As shown by Mandelbrot, however, classical fractal structures are continuous, but non-differentiable. There is no asymptotic smoothness because there is persistent 'roughness' on ever-smaller scales. The assumption of flat Euclidean geometry at small scales does not hold true for nature. We can use Euclidean geometry as a rough approximation in many instances, depending on boundary conditions and hierarchical resolution limits, but exact asymptotic Euclidean flatness is only found in fictional mathematical 'worlds'. In the real world of nature there is very strong curvature on each of nature's endless hierarchy of discrete Scales. Therefore a new form of differential geometry of nature is called for. A key feature of this new geometry will be the ability to manage the inherent non-differentiability of nature by employing physically justified approximations and limits to the exactness of the mathematical modeling.
Consider the roughness of the Earth's surface. If one stands at the bottom of a valley in the Himalayan mountains, one is quite impressed with the roughness of the Earth's surface. However, if one observes Earth from the Moon without optical aids, the surface of the earth appears to be extremely smooth, like the cue ball on a pool table. So, is the Earth's surface rough or smooth? Answer: that depends the spatial scale and hierarchical resolution of the observational process. Although we know that the surface is definitely not ideally 'smooth', one can choose to model it at large spatial scale and low resolution. We can then choose to accept the resulting smooth model as an adequate (albeit quite limited) approximation.
In principle it seems possible to retain most of the older differential geometric methods if we recognize that they cannot be exact and that they were based on over-idealized assumptions. The new differential geometric methods must recognize the necessity of imposing spatial/temporal scale and hierarchical resolution limits. This is not at all surprising, since competent natural philosophers have always felt safe in assuming that human models of nature are invariably approximations, no matter how exact and compelling the mathematical models might seem to be. As Einstein put it:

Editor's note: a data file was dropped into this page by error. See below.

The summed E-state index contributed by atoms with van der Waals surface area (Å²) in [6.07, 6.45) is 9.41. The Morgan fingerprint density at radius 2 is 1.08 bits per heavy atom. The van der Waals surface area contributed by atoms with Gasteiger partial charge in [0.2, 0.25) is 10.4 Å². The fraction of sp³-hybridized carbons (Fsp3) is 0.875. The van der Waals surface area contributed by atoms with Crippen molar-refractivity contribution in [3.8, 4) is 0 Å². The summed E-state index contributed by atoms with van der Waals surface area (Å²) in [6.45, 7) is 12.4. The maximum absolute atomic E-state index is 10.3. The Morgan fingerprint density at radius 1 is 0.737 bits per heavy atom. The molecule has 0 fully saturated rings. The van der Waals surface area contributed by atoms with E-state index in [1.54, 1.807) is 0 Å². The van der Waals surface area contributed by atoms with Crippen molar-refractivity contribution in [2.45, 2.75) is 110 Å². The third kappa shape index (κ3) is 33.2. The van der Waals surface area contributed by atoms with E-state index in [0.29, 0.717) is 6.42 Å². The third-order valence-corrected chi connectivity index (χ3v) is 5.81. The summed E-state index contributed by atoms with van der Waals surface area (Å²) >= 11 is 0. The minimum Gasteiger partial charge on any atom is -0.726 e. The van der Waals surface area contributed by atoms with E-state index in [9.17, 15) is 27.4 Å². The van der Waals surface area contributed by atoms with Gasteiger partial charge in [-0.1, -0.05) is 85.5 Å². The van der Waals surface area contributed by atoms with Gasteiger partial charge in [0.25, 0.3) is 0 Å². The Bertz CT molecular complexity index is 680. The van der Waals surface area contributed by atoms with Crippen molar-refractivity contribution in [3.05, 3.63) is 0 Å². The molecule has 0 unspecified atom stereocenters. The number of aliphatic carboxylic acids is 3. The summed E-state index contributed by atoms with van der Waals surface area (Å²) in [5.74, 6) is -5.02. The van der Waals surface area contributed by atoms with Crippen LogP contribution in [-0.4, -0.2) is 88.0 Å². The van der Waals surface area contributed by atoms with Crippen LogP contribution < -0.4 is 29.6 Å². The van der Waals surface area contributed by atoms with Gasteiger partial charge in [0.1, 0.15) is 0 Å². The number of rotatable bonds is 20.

'Insofar as the propositions of mathematics refer to reality, they are not certain; insofar as they as they are certain, they do not apply to reality. '
My best guess is that we should retain differential geometry, but make it compatible with infinite fractals and Discrete Scale Relativity. In his book, Philosophy of Mathematics and Natural Sciences, Hermann Weyl made the following comment.
'While topology has succeeded fairly well in mastering continuity, we do not yet understand the inner meaning of the restriction to differentiable manifolds. Perhaps one day physics will be able to discard it. '
The introduction of fractals and the SSCP into physics brings with it the necessity of moving beyond a rigid classical 'restriction to differentiable manifolds'.
The history of natural philosophy (and physics) has been closely aligned with the search for the geometric principles that govern nature. Consider the following evolution in our basic models of nature's geometry during the modern era.
Ptolemaic Paradigm: This was an unsophisticated Earth-centered ('what you see is what you get') model using circles, epicycles and simple Euclidean geometry to explain the apparent motions of 'heavenly objects' like planets. Stars were interpreted as 'pin pricks' in a distant dark sphere, behind which are the eternal Empyrean fires. Today this model seems very odd, and can only be seen as a major setback from the remarkably 'modern' paradigms of Democritus and the 'Atomists' in the 5th century BC.